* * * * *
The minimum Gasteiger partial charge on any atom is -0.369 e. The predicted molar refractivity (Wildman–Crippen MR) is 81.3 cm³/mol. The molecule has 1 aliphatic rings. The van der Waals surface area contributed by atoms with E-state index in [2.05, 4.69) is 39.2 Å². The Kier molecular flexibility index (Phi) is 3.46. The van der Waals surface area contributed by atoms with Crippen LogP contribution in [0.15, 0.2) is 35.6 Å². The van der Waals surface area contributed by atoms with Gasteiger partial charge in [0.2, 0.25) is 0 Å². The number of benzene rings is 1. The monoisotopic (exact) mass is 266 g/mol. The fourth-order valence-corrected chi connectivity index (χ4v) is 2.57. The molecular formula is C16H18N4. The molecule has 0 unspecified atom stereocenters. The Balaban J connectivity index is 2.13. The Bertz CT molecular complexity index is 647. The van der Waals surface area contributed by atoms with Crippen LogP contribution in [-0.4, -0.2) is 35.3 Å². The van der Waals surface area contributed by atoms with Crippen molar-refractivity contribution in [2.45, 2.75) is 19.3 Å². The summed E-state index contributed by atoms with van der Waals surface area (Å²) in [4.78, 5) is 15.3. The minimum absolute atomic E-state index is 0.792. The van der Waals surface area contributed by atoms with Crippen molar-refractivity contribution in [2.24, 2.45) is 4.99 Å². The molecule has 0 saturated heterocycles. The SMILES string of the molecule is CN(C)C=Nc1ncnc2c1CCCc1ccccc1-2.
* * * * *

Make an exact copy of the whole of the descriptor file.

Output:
The minimum Gasteiger partial charge on any atom is -0.369 e. The predicted molar refractivity (Wildman–Crippen MR) is 81.3 cm³/mol. The molecule has 1 aliphatic rings. The van der Waals surface area contributed by atoms with E-state index in [2.05, 4.69) is 39.2 Å². The Kier molecular flexibility index (Phi) is 3.46. The van der Waals surface area contributed by atoms with Crippen LogP contribution in [0.15, 0.2) is 35.6 Å². The van der Waals surface area contributed by atoms with Gasteiger partial charge in [0.2, 0.25) is 0 Å². The number of benzene rings is 1. The monoisotopic (exact) mass is 266 g/mol. The fourth-order valence-corrected chi connectivity index (χ4v) is 2.57. The molecular formula is C16H18N4. The molecule has 0 unspecified atom stereocenters. The Balaban J connectivity index is 2.13. The Bertz CT molecular complexity index is 647. The van der Waals surface area contributed by atoms with Crippen LogP contribution in [-0.4, -0.2) is 35.3 Å². The van der Waals surface area contributed by atoms with Crippen molar-refractivity contribution in [2.45, 2.75) is 19.3 Å². The summed E-state index contributed by atoms with van der Waals surface area (Å²) in [4.78, 5) is 15.3. The minimum absolute atomic E-state index is 0.792. The van der Waals surface area contributed by atoms with Crippen molar-refractivity contribution in [2.24, 2.45) is 4.99 Å². The molecule has 0 saturated heterocycles. The SMILES string of the molecule is CN(C)C=Nc1ncnc2c1CCCc1ccccc1-2.